What are the different types of lubricant?

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Reviewed by Dr Becky Mawson on Oct 25, 2022

What are the different types of lubricant? | The Lowdown
Lubricant is a great addition to anybody’s sex life, be it for solo moments or time with a partner – it’s just a matter of choosing the right one for you.

What’s the lowdown?

  • There are three different types of personal lubricant: oil-based, silicone-based and water-based
  • Oil-based lubricants can cause condoms to become damaged or even break
  • Silicone-based lubricants can cause your silicone sex toys to degenerate and become damaged, making them less easy to clean
  • Water-based lubricants are generally suitable for everybody, as they wash away easily and are safe to use with condoms and sex toys
  • Get Yes water-based lube from Amazon (affiliate link)


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There are a few reasons why you might want to use lubricant during sex, from vaginal dryness caused by contraceptive hormones or the menopause to trying something new, but in our opinion, you don’t need a reason at all. 

Lubricant is a great addition to anybody’s sex life, be it for solo moments or time with a partner – it’s just a matter of choosing the right one for you. Research has shown that lubricant improves sexual pleasure no matter what kind of sex you’re having, so all that’s left to do now is decide which type is right for you. 

And if you’re still not convinced, we’ve waxed lyrical about the multitude of reasons to use lube right here (seriously, we’re quite passionate about it). 

What is personal lubricant?

Personal lubricants are lubricants used during sexual acts. They facilitate movement and reduce friction between one body part and another, or between a body part and a sex toy. There are three different types of personal lubricant: oil-based, water-based and silicone-based. Here, we’ll take a look at all three, when they should be used and who they’re suitable for.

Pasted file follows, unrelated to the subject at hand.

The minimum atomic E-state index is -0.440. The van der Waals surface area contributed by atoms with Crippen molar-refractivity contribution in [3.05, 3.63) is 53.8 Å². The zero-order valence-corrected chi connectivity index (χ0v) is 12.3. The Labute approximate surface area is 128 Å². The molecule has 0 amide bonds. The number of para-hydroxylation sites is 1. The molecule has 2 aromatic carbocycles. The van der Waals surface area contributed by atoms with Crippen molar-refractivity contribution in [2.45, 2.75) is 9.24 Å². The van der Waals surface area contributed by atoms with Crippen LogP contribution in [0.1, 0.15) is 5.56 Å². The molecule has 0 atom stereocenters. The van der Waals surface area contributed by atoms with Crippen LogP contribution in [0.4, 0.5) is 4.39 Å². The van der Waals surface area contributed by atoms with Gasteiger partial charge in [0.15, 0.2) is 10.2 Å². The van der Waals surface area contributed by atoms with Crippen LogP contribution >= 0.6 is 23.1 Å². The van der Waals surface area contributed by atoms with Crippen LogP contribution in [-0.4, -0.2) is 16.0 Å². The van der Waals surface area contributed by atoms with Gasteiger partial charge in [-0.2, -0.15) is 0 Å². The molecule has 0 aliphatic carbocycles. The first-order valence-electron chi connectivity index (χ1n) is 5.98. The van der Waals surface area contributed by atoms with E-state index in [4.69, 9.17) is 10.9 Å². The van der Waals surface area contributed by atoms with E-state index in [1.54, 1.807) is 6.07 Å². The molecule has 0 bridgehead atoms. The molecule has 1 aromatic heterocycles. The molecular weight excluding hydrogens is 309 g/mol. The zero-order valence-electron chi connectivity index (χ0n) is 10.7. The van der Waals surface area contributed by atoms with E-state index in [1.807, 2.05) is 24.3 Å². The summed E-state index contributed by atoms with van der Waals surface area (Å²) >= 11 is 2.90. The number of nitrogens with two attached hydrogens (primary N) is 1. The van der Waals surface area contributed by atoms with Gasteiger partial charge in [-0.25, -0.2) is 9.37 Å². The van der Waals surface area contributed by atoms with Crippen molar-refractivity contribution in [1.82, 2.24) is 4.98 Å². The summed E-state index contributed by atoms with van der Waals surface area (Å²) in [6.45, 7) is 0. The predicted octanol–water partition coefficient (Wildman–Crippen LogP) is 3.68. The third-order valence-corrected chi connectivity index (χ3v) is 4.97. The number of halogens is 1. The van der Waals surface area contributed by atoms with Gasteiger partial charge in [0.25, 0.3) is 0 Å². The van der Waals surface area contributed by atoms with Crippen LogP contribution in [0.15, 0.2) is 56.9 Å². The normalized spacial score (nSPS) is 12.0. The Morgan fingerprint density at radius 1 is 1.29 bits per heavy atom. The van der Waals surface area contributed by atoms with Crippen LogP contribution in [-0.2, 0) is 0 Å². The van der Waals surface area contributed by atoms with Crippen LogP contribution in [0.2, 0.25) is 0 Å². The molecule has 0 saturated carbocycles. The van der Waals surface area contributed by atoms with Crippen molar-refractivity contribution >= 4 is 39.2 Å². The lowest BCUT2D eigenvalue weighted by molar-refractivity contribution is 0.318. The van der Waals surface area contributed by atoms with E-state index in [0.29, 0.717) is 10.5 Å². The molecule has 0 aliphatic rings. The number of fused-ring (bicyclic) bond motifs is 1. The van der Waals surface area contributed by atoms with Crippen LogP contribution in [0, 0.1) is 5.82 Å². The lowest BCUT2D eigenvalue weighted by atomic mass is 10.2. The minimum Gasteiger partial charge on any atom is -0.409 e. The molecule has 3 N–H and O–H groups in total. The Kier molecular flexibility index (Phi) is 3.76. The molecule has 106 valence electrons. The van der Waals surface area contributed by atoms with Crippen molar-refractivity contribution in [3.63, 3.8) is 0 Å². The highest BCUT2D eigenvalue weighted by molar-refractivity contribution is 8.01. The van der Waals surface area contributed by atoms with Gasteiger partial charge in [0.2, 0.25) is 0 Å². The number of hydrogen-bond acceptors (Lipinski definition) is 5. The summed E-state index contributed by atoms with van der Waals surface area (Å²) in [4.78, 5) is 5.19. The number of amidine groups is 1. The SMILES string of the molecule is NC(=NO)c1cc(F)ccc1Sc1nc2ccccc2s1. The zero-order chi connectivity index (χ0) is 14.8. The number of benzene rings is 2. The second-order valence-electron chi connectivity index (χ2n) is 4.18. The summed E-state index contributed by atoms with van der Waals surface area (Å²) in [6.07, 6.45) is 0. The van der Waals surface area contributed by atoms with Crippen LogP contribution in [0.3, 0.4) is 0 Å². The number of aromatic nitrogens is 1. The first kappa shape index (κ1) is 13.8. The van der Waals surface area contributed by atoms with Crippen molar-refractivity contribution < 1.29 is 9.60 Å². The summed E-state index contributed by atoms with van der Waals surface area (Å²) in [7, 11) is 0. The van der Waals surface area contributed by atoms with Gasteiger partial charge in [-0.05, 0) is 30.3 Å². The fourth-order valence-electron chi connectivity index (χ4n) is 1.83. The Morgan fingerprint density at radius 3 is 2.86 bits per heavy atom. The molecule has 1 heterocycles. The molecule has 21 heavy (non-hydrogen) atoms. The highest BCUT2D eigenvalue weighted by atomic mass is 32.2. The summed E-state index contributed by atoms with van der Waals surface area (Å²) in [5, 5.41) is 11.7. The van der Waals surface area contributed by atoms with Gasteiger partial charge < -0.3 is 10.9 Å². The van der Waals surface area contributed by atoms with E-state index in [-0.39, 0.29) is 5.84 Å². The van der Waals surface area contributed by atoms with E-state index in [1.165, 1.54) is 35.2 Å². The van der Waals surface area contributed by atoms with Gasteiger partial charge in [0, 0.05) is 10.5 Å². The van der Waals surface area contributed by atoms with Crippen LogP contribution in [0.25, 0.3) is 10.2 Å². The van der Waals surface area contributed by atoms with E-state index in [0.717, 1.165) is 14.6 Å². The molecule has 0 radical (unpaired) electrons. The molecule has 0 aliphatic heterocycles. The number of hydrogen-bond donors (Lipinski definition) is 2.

Types of lubricant

It can be hard to know which lubricant is right for you, and easy to assume that any will do. But in fact, oil-based, water-based and silicone-based lubricants each come with their own list of pros and cons, which are important to know before you buy. 

Oil-based lubricant

Oil-based lubricants have (you guessed it) oil as their lubricating ingredient, which makes them a brilliant choice for use in the shower, as they won’t rinse away very easily. They can also be used as a massage oil, which is handy! 

You’ll need soap to get rid of any remnants of oil-based lubricant, though, so just be wary of this – soap (and yes, this includes intimate washes!) can irritate the vulva and vagina, disrupt your vagina’s natural balance and can make you more likely to develop bacterial vaginosis or thrush. Oil-based lubricants can also stain your clothes and sheets (think of the horror of dropping a roast potato down a brand new white top) so that’s something to bear in mind. Research has also found that oil-based lubricants can increase the quantity of Candida (the fungus responsible for thrush) in the vagina.

A big, lights-flashing, sirens-sounding alert here: oil-based lubricants can interact with the latex in condoms, breaking or damaging them and causing them not to work. So be extra careful which lubricant you opt for if condoms are your chosen contraceptive method. 

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Water-based lubricant